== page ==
Sat within a shallow lagoon between the mouths of Po and Piave rivers, Venice is formed of 118 islands formed by some 170 canals connected by over 400 bridges. The entire city is considered a World Heritage Site, an extraordinary architectural masterpiece in which even the smallest building may contain works by some of the Europe’s greatest artists.

As a city state independent from the mainland, liberal Venice accrued great wealth through maritime trade, becoming the heart of a Mediterranean empire and a centre for European art and culture from the Middle Ages through to the Renaissance. Great natives as varied as Casanova, Marco Polo, Palladio, Titian, Canaletto, Giovanni Bellini and Vivaldi hint at Venice’s unique and far reaching influence.

Elegantly decaying since this zenith, sinking gradually into the marsh, visitors have been sculling down Venice’s canals and getting lost amongst its winding alleyways since the time of the 18th-century Grand Tour. Iconic attractions on the main Rialto islands are evocative by name alone – Piazza San Marco, the Rialto Bridge, Doge’s Palace, Saint Mark’s Basilica and the Grand Canal – a unique collection of brooding Gothic, Renaissance, Baroque architecture.

Away from the crowds, other islands are where traditional Venetian culture still runs deep. From Burano’s pastel coloured houses, Mazzorbo’s secluded vineyards, Murano’s artisanal glassware and Lido’s famously exclusive beach, it’s worth investing a little extra time to really experience the city.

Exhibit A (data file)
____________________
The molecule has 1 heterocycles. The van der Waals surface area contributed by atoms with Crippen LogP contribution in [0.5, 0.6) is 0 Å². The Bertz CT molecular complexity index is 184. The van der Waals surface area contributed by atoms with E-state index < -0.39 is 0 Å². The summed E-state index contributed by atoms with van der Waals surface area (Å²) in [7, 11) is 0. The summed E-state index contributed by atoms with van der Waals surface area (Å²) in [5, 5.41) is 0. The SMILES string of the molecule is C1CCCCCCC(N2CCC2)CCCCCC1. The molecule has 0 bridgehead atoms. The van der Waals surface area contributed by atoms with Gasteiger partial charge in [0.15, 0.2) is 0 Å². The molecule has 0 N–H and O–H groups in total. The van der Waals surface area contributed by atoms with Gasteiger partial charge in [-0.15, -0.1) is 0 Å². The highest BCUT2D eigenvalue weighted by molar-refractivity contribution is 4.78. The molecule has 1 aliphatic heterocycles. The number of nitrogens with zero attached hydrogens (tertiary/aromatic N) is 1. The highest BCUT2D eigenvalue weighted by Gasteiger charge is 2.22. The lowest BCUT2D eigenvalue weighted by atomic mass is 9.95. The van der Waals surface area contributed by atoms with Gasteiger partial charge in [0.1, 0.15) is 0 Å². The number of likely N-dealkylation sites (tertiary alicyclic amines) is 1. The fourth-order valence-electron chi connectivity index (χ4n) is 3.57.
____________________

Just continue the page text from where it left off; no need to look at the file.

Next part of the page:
If you’re looking for something truly special, why not hop on the beautiful art deco Belmond Venice Simplon-Orient-Express and travel in style across the Alps, from London to Venice.

Colourful, enchanting and picturesque, Venice is the perfect place to lose yourself in romantic Italian culture. Wander the endless tiny streets, or take a boat trip to the islands. You will discover why Monet couldn’t help painting it.

Melania Siriu
Senior Travel Designer

What to do

  • Visit St. Mark's Basilica
  • Stroll around the Piazza San Marco
  • Take a gondola along the Grand Canal
  • Take a trip out to the enchanting islands of Murano and Burano

When to go

Venice is good to visit year-round, but is particularly pleasant in late spring and early summer, as well as during September and October when the weather is still warm but there are fewer crowds.